The need to blame someone for the overdoses and make them pay for the harm opioids caused accelerated. Opioid manufacturers and physicians were in the crosshairs of regulatory bodies and the U.S. Department of Justice. Opioid distributors and patient advocacy groups were also accused of contributing to the drug crisis. It was alleged that distributors knowingly and irresponsibly supplied communities with large amounts of pills that far exceeded the amount needed for medical purposes. Advocacy groups were accused of being front organizations for opioid manufacturers, because they allegedly promoted opioids for the treatment of pain. Whether or not distributors were irresponsible depends on one’s perspective, but the latter accusation was certainly baseless and malicious.

Of course, the bandwagon of accusers grew as the potential pot of gold increased. Plaintiff lawsuits filed by government agencies could result in a golden egg if they could convince a sympathetic jury or judge that they had been wronged. The sympathies of the public turned more and more against the drugs used in pain treatment.

Cognitive Bias Harms Us All

Greed and the harm it causes is a well-known story. However, what is not as well appreciated is how this saga in our history causes a cognitive bias called the devil effect, in which one bad quality creates the impression that there must be only negative qualities associated with the person or entity.

The belief that Big Pharma is inherently bad makes it difficult to appreciate the good things (such as vaccines and cures for diseases) that come from Pharma and separate them from the bad things (such as the negative consequences of some drugs and apparent greed). When doctors consult with or accept any funding from Pharma, particularly the companies that make opioids, it is commonly referred to as “being in bed with the devil.”

Society’s current perception that Big Pharma is evil helps explain why people in pain are struggling today. The truth is, Big Pharma is not intrinsically bad (although there are some bad actors within the industry), and drugs used to manage pain are essential partners in healing when used appropriately. Our tendency toward “black or white” blanket perceptions—and our choice to not learn about the complexities which would allow us to take a more balanced approach in our reasoning—has consequences for every aspect of society. Regarding the issue of pain management, the devil effect has yielded the terrible unintended cost of suffering by innocent people.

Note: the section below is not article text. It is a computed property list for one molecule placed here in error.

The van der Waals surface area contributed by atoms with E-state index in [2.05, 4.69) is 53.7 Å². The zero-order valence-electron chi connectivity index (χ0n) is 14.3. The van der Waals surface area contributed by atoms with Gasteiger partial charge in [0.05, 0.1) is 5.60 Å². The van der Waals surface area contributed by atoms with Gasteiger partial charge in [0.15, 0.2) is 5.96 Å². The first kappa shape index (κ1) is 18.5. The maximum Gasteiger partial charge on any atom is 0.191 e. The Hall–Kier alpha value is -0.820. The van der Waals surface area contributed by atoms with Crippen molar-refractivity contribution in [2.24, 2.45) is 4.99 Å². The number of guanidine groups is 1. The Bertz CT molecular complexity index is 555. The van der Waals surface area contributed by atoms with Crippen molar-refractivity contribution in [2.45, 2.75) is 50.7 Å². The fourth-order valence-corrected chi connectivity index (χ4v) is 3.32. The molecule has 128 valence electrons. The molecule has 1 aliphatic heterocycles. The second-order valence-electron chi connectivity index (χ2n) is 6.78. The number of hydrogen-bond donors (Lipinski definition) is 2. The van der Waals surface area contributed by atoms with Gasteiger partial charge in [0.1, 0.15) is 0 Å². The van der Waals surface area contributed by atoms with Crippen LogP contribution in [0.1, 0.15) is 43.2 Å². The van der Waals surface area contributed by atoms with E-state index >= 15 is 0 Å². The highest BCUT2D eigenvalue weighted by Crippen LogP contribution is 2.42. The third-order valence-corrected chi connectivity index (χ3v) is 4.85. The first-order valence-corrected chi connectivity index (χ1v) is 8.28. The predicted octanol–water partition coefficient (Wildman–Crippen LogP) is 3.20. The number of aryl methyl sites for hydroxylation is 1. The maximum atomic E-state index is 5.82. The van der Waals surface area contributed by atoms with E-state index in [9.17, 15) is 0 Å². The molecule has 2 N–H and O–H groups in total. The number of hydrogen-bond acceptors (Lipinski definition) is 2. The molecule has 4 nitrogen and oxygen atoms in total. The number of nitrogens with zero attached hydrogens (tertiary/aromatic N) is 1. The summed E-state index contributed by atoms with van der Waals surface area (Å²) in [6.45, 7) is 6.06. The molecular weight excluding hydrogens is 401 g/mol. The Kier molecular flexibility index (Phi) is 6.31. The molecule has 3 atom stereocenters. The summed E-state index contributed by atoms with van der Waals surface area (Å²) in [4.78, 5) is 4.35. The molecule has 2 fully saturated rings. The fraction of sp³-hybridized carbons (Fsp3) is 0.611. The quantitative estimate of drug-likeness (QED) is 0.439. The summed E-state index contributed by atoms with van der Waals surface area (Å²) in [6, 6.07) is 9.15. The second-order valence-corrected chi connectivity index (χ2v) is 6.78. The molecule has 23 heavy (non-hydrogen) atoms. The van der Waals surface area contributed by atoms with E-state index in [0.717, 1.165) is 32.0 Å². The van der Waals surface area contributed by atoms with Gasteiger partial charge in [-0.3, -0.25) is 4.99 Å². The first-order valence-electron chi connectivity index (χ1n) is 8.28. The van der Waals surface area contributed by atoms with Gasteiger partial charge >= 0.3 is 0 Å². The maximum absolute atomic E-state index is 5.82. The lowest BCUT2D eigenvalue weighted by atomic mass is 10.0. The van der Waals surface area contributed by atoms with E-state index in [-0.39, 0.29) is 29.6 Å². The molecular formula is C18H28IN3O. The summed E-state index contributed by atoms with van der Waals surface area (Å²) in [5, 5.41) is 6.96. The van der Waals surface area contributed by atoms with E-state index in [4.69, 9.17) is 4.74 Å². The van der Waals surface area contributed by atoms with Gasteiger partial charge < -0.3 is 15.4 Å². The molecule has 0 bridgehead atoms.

The pendulum eventually may swing back toward more empathy for people who are suffering—but not until more people recognize the influence of the devil effect on society’s attitudes towards Pharma, opioids, and people in pain.


Lynn R. Webster, MD, is a vice president of scientific affairs for PRA Health Sciences and consults with the pharmaceutical industry. He is author of the award-winning book, The Painful Truth,” and co-producer of the documentary,It Hurts Until You Die.” Opinions expressed here are those of the author alone and do not reflect the views or policy of PRA Health Sciences.

You can find him on Twitter: @LynnRWebsterMD.



  1. mary wille on October 25, 2020 at 12:06 am

    ”group think,” is another contributor to this torture upon the medically ill in physical pain from their medical condition…What also truly saddens me is our deaths’; of course,but also thee non-ability for society as a whole to evolve..As u mentioned during the civil war,,1000’s of truly physically ill soldiers truly in physical pain from their war injuries’ were labelled addicts,,just as we are now..Here comes’ the field of psychiatry opening up Pennhurstr,Waverly’s ,warehouses all over the country ,deeming these truly injured soldiers addicts,,WRONGLY of course,,we learn now,1,000 were inflicted with lead poisonings from bullets left in their bodies,,but once again psychiatry saw a way to make $$$$$and the prejudice of addiction was derived,.ie your ,”devil,”,,KOLODNY has used the same blueprints’ fast forward to 2020,,and making millions MANUFACTURING ADDICTION,,, yet again,doctors,society does NOT evolve,,to recognize that the medically ill in physical pain from their medical condition are thee true,honest definition of thee appropriate use of opiates medicines..Why,,why can’t society evolve past thee addiction prejudice card???With soo many getting willfully medically tortured,why can’t they see the truth and evolve to a humane society where the medically ill in physical pain is the definition of appropriate medical use of opiates medicines??

  2. roxan on November 4, 2020 at 2:29 am

    Have to consider–what sort of society has the ability to treat pain but instead puts patients and doctors in jail?

  3. Gina on November 4, 2020 at 7:05 am

    I will miss your blogs, but if anyone deserves a break, it’s certainly you. Sometimes we all have to step back and assess what the next steps should be. God bless you for all of your efforts and in educating all of us along the way, too. Education is always the key. Hopefully we’ll all lift up the banner and continue to share your blogs and keep trying to educate the public. Thank you, Doctor Webster.